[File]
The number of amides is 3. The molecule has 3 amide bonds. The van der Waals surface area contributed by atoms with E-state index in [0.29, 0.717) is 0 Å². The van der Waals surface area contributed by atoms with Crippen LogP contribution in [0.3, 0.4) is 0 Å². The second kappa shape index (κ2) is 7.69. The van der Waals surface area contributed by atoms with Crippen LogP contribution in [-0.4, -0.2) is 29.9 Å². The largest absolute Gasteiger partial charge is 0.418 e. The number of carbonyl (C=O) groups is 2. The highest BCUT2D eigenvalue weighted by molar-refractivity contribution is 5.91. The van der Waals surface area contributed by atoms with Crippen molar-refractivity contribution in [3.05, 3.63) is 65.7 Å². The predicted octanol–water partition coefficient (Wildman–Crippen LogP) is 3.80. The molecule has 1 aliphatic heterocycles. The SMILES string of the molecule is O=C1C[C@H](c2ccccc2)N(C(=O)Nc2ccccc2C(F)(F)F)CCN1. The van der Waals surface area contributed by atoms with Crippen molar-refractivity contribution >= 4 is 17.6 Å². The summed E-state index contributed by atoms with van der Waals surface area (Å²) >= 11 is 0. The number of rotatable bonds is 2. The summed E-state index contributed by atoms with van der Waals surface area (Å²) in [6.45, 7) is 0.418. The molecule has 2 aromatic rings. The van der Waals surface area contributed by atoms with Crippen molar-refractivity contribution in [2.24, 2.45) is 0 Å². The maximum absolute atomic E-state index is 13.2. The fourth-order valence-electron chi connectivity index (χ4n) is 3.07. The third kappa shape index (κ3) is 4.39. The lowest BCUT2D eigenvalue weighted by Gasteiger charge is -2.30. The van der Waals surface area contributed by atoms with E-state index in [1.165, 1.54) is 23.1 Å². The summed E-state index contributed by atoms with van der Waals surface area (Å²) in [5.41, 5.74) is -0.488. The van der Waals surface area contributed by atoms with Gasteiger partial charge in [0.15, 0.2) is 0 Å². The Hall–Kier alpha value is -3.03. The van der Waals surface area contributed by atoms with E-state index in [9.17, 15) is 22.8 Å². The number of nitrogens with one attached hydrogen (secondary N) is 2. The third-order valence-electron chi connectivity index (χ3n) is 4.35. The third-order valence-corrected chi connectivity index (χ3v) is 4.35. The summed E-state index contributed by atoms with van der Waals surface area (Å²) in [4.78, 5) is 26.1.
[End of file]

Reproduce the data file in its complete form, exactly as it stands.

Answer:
The number of amides is 3. The molecule has 3 amide bonds. The van der Waals surface area contributed by atoms with E-state index in [0.29, 0.717) is 0 Å². The van der Waals surface area contributed by atoms with Crippen LogP contribution in [0.3, 0.4) is 0 Å². The second kappa shape index (κ2) is 7.69. The van der Waals surface area contributed by atoms with Crippen LogP contribution in [-0.4, -0.2) is 29.9 Å². The largest absolute Gasteiger partial charge is 0.418 e. The number of carbonyl (C=O) groups is 2. The highest BCUT2D eigenvalue weighted by molar-refractivity contribution is 5.91. The van der Waals surface area contributed by atoms with Crippen molar-refractivity contribution in [3.05, 3.63) is 65.7 Å². The predicted octanol–water partition coefficient (Wildman–Crippen LogP) is 3.80. The molecule has 1 aliphatic heterocycles. The SMILES string of the molecule is O=C1C[C@H](c2ccccc2)N(C(=O)Nc2ccccc2C(F)(F)F)CCN1. The van der Waals surface area contributed by atoms with Crippen molar-refractivity contribution >= 4 is 17.6 Å². The summed E-state index contributed by atoms with van der Waals surface area (Å²) >= 11 is 0. The number of rotatable bonds is 2. The summed E-state index contributed by atoms with van der Waals surface area (Å²) in [6.45, 7) is 0.418. The molecule has 2 aromatic rings. The van der Waals surface area contributed by atoms with Crippen molar-refractivity contribution in [2.24, 2.45) is 0 Å². The maximum absolute atomic E-state index is 13.2. The fourth-order valence-electron chi connectivity index (χ4n) is 3.07. The third kappa shape index (κ3) is 4.39. The lowest BCUT2D eigenvalue weighted by Gasteiger charge is -2.30. The van der Waals surface area contributed by atoms with E-state index in [1.165, 1.54) is 23.1 Å². The summed E-state index contributed by atoms with van der Waals surface area (Å²) in [5.41, 5.74) is -0.488. The van der Waals surface area contributed by atoms with Gasteiger partial charge in [0.15, 0.2) is 0 Å². The Hall–Kier alpha value is -3.03. The van der Waals surface area contributed by atoms with E-state index in [9.17, 15) is 22.8 Å². The number of nitrogens with one attached hydrogen (secondary N) is 2. The third-order valence-electron chi connectivity index (χ3n) is 4.35. The third-order valence-corrected chi connectivity index (χ3v) is 4.35. The summed E-state index contributed by atoms with van der Waals surface area (Å²) in [4.78, 5) is 26.1.